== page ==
#10) THE DARK KNIGHT STRIKES AGAIN - Perhaps one of the most anticipated announcements in comics (second only to the long rumored and now scheduled JLA/Avengers team-up, to be written by Kurt Busiek and illustrated by George Perez) was the return of Frank Miller to the Dark Knight himself, Batman. THE DARK KNIGHT RETURNS made history, thrust the medium into the mainstream spotlight, and cursed the superhero genre with countless "grim and gritty" knock-offs for years to come. Now promising a kinder, gentler Dark Knight, Miller has crafted a sequel to one of the most celebrated superhero stories of all time. THE DARK KNIGHT STRIKES AGAIN #1 has already made sales history - but will it leave its mark on posterity?

Wonder Woman as illustrated by writer/artist Phil Jimenez

#9) Wonder Woman at 60 - She's long suffered a bit of gender discrimination; Hell, she started out as the Justice Society's secretary in 1941, and she was an Amazon warrior for Hippolyta's sake! But Wonder Woman, sometimes known as Diana Prince, is one of the Big Three in the DC Universe and one of the most enduring and recognizable pop culture icons in comics. She serves as a shining example of our most cherished ideals - honor, courage, intellect, and beauty - all wrapped up in one golden, star-spangled package. Long considered a role model for female readers, Wonder Woman should be seen (as current writer Phil Jimenez asserts) as a role model for all readers regardless of gender, age, or ethnic background. She's a beacon of hope and a symbol of freedom and justice. After 60 years in the hero business, she doesn't look a day older than when she first arrived in the world of Man. Now that's a wonder.

The Fantastic Four celebrate 50 issues...again...in a "'Nuff Said" special.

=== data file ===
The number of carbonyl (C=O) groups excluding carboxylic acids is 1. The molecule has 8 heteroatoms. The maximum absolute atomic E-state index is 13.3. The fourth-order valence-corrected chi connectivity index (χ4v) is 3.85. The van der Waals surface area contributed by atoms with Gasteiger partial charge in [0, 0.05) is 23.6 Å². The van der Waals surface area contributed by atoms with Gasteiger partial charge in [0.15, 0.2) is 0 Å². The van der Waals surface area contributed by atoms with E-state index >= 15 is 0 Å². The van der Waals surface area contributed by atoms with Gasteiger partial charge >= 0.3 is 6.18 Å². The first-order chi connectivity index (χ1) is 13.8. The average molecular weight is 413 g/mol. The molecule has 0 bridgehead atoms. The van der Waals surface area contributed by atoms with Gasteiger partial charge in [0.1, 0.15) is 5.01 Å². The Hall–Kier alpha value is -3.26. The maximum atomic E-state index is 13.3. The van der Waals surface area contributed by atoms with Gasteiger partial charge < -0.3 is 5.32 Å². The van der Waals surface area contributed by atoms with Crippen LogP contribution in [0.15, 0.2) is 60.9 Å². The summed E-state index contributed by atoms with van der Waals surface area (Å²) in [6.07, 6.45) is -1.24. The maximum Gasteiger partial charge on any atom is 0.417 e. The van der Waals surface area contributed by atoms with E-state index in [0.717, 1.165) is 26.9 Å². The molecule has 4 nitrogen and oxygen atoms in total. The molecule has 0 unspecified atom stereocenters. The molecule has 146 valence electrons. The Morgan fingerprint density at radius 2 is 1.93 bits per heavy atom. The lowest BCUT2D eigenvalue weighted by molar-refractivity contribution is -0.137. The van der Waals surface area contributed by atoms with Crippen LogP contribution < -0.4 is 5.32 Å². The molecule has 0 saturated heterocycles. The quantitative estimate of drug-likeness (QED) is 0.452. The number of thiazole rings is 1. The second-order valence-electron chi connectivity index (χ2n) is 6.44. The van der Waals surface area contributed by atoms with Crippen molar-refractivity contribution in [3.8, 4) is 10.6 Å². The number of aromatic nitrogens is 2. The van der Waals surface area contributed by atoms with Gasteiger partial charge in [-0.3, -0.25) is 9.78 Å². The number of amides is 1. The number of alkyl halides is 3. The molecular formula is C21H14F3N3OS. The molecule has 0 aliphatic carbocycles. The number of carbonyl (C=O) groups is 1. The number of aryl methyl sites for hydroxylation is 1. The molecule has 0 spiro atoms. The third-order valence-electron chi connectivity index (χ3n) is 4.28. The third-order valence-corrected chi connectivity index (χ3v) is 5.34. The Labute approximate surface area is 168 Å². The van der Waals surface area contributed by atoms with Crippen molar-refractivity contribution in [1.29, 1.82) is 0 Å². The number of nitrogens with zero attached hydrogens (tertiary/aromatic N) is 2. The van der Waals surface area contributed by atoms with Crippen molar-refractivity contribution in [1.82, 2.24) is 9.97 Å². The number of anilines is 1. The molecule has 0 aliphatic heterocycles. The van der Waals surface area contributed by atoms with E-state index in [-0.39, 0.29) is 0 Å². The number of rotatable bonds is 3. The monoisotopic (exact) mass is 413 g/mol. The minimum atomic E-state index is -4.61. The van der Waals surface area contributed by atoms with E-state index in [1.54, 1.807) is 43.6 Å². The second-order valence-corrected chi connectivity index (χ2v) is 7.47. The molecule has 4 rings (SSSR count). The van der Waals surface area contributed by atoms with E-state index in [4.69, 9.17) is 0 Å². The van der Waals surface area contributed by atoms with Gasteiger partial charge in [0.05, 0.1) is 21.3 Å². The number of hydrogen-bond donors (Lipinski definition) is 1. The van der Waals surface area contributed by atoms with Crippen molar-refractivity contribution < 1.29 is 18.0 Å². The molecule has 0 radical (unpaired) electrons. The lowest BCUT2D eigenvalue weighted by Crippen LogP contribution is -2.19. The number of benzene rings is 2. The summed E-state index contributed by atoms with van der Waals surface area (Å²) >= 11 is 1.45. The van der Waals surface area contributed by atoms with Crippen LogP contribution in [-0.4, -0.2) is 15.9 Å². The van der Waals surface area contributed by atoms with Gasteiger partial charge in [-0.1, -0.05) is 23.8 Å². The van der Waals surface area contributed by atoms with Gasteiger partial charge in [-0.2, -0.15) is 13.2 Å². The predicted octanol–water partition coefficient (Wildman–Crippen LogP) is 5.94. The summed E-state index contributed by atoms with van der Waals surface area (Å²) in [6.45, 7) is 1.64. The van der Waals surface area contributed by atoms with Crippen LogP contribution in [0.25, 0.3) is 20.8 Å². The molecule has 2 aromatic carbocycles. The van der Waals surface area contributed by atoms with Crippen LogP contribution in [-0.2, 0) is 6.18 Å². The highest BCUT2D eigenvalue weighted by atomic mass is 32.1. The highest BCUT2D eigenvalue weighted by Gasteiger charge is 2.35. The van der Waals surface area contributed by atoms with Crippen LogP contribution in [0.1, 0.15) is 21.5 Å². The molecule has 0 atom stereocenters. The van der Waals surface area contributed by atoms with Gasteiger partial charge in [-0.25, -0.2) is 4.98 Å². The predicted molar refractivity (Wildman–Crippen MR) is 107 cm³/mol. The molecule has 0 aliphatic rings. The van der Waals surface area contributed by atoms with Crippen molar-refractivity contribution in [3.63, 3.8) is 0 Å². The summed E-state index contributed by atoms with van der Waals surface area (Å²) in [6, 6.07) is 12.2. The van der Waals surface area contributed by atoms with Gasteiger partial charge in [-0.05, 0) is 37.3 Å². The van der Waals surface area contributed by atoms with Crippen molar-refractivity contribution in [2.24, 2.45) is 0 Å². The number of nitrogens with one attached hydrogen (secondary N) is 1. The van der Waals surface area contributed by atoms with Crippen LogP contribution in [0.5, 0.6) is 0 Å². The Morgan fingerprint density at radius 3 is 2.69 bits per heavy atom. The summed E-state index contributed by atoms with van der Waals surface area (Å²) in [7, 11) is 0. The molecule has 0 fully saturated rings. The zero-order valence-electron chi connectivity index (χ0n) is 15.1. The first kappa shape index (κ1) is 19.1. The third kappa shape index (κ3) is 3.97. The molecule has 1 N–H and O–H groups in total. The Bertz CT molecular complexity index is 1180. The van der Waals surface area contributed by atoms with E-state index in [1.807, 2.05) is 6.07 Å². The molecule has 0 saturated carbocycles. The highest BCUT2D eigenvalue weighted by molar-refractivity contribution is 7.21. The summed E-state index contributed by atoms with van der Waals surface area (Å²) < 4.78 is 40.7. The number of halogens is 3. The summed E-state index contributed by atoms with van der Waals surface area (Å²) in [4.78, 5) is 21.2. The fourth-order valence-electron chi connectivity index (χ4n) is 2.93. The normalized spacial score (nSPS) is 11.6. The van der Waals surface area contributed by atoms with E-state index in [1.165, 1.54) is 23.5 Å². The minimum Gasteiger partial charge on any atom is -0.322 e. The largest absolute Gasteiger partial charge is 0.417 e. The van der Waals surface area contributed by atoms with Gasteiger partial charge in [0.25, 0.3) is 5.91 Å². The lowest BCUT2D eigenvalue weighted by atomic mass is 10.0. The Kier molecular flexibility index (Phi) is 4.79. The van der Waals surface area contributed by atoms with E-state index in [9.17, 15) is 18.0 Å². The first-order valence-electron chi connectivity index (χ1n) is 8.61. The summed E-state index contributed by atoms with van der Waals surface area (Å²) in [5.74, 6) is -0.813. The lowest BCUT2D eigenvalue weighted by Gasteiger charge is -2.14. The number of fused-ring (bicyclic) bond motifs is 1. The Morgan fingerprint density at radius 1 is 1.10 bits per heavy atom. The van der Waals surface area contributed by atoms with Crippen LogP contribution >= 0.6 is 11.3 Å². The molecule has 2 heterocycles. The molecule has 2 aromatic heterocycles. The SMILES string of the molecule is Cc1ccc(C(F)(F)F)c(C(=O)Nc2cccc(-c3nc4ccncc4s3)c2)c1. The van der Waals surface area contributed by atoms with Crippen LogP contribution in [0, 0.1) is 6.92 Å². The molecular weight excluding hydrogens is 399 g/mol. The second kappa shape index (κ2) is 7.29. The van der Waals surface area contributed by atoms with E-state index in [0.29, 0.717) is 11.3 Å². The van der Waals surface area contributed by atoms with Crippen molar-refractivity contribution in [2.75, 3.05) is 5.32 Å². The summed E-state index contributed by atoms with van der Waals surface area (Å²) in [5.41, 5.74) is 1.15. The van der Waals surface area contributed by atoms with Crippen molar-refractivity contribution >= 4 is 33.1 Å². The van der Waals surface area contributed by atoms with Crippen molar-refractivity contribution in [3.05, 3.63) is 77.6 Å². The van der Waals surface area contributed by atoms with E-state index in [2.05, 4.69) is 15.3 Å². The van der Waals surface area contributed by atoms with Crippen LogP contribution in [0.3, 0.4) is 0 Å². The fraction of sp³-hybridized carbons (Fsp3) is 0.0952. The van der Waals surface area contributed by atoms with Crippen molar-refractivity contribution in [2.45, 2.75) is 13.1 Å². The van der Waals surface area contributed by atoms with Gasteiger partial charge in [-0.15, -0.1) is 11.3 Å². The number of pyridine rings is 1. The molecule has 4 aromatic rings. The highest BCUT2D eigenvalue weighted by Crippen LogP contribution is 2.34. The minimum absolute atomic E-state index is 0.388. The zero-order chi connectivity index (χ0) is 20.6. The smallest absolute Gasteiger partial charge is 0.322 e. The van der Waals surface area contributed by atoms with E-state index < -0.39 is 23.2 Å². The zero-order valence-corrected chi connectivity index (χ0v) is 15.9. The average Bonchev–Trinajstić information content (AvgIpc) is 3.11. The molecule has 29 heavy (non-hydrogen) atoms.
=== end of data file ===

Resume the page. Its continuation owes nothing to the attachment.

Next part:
#8) THE FANTASTIC FOUR at 40 - With a poorly planned trip into space to "beat the Commies," Reed Richards, his pilot Ben Grimm, Reed's girlfriend Sue Storm and her hotheaded brother Johnny, left the Earth for a date with destiny. Plummeting back to the surface in that first issue back in 1961, the four adventurers found themselves altered forever by cosmic rays, and naturally their first inclination was to band together to protect the innocent and battle against injustice. The Fantastic Four, and indeed the Marvel Age of Comics and a whole new way of telling superhero stories, was born in a flash of rocket exhaust and a burst of radiation. Created by Stan Lee and Jack Kirby, the Fantastic Four introduced a spark of real humanity to superhero storytelling. The first hundred issues are some of the finest tales ever told in the genre, and the team remains a potent force in the annals of comic book literature. Even their arch-enemy Doctor Doom would have to agree.

Yes, this doesn't seem like an even break in the list, but nevertheless, next time we proceed with #7 down to the top moment of comics in 2001!

TO BE CONTINUED